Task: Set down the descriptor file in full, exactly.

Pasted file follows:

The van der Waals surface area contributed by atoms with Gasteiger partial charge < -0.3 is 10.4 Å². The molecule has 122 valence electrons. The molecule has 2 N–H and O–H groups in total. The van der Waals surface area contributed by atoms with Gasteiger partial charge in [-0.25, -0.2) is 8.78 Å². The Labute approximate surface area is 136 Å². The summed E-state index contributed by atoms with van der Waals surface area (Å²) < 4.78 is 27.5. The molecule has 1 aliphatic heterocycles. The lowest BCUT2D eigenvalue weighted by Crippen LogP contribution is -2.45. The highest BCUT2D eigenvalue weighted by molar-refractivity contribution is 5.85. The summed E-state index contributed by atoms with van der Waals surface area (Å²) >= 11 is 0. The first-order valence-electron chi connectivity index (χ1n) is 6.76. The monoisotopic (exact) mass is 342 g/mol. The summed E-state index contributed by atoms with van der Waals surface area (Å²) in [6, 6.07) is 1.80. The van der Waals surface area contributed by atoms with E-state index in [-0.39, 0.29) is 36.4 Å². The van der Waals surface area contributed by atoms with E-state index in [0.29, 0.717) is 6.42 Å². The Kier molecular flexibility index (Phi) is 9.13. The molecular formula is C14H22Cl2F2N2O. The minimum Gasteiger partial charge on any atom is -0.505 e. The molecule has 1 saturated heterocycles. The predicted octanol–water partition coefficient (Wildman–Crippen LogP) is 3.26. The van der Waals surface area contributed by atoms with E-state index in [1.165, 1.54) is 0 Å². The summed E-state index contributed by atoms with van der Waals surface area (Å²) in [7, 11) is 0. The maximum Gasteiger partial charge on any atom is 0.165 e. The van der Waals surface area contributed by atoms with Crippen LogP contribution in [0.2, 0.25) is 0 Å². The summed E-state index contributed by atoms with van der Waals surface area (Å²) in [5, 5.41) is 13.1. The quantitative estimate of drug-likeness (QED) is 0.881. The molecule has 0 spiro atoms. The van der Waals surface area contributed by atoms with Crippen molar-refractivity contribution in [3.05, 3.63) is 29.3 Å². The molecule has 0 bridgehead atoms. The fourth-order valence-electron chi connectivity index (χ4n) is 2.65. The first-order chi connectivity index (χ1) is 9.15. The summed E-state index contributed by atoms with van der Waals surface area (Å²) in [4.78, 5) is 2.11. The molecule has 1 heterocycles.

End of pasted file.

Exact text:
The van der Waals surface area contributed by atoms with Gasteiger partial charge < -0.3 is 10.4 Å². The molecule has 122 valence electrons. The molecule has 2 N–H and O–H groups in total. The van der Waals surface area contributed by atoms with Gasteiger partial charge in [-0.25, -0.2) is 8.78 Å². The Labute approximate surface area is 136 Å². The summed E-state index contributed by atoms with van der Waals surface area (Å²) < 4.78 is 27.5. The molecule has 1 aliphatic heterocycles. The lowest BCUT2D eigenvalue weighted by Crippen LogP contribution is -2.45. The highest BCUT2D eigenvalue weighted by molar-refractivity contribution is 5.85. The summed E-state index contributed by atoms with van der Waals surface area (Å²) >= 11 is 0. The first-order valence-electron chi connectivity index (χ1n) is 6.76. The monoisotopic (exact) mass is 342 g/mol. The summed E-state index contributed by atoms with van der Waals surface area (Å²) in [6, 6.07) is 1.80. The van der Waals surface area contributed by atoms with E-state index in [-0.39, 0.29) is 36.4 Å². The van der Waals surface area contributed by atoms with E-state index in [0.29, 0.717) is 6.42 Å². The Kier molecular flexibility index (Phi) is 9.13. The molecular formula is C14H22Cl2F2N2O. The minimum Gasteiger partial charge on any atom is -0.505 e. The molecule has 1 saturated heterocycles. The predicted octanol–water partition coefficient (Wildman–Crippen LogP) is 3.26. The van der Waals surface area contributed by atoms with E-state index in [1.165, 1.54) is 0 Å². The summed E-state index contributed by atoms with van der Waals surface area (Å²) in [7, 11) is 0. The maximum Gasteiger partial charge on any atom is 0.165 e. The van der Waals surface area contributed by atoms with Crippen LogP contribution in [0.2, 0.25) is 0 Å². The summed E-state index contributed by atoms with van der Waals surface area (Å²) in [5, 5.41) is 13.1. The quantitative estimate of drug-likeness (QED) is 0.881. The molecule has 0 spiro atoms. The van der Waals surface area contributed by atoms with Crippen molar-refractivity contribution in [3.05, 3.63) is 29.3 Å². The molecule has 0 bridgehead atoms. The fourth-order valence-electron chi connectivity index (χ4n) is 2.65. The first-order chi connectivity index (χ1) is 9.15. The summed E-state index contributed by atoms with van der Waals surface area (Å²) in [4.78, 5) is 2.11. The molecule has 1 heterocycles.